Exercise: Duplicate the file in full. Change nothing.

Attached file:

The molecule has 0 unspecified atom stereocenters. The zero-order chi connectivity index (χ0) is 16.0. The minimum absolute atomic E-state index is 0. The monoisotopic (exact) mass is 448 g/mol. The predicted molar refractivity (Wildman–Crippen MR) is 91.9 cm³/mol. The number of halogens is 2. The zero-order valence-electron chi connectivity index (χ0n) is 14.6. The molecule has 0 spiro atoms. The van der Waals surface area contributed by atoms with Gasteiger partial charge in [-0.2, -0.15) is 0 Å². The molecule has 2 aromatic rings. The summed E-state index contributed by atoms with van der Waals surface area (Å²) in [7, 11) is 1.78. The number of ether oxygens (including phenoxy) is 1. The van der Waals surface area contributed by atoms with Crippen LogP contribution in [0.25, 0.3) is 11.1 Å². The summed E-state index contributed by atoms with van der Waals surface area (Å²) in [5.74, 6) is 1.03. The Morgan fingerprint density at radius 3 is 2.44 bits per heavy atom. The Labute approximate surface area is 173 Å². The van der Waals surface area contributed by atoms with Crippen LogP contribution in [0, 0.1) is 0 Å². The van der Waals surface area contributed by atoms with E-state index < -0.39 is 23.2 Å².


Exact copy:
The molecule has 0 unspecified atom stereocenters. The zero-order chi connectivity index (χ0) is 16.0. The minimum absolute atomic E-state index is 0. The monoisotopic (exact) mass is 448 g/mol. The predicted molar refractivity (Wildman–Crippen MR) is 91.9 cm³/mol. The number of halogens is 2. The zero-order valence-electron chi connectivity index (χ0n) is 14.6. The molecule has 0 spiro atoms. The van der Waals surface area contributed by atoms with Gasteiger partial charge in [-0.2, -0.15) is 0 Å². The molecule has 2 aromatic rings. The summed E-state index contributed by atoms with van der Waals surface area (Å²) in [7, 11) is 1.78. The number of ether oxygens (including phenoxy) is 1. The van der Waals surface area contributed by atoms with Crippen LogP contribution in [0.25, 0.3) is 11.1 Å². The summed E-state index contributed by atoms with van der Waals surface area (Å²) in [5.74, 6) is 1.03. The Morgan fingerprint density at radius 3 is 2.44 bits per heavy atom. The Labute approximate surface area is 173 Å². The van der Waals surface area contributed by atoms with Crippen LogP contribution in [0, 0.1) is 0 Å². The van der Waals surface area contributed by atoms with E-state index < -0.39 is 23.2 Å².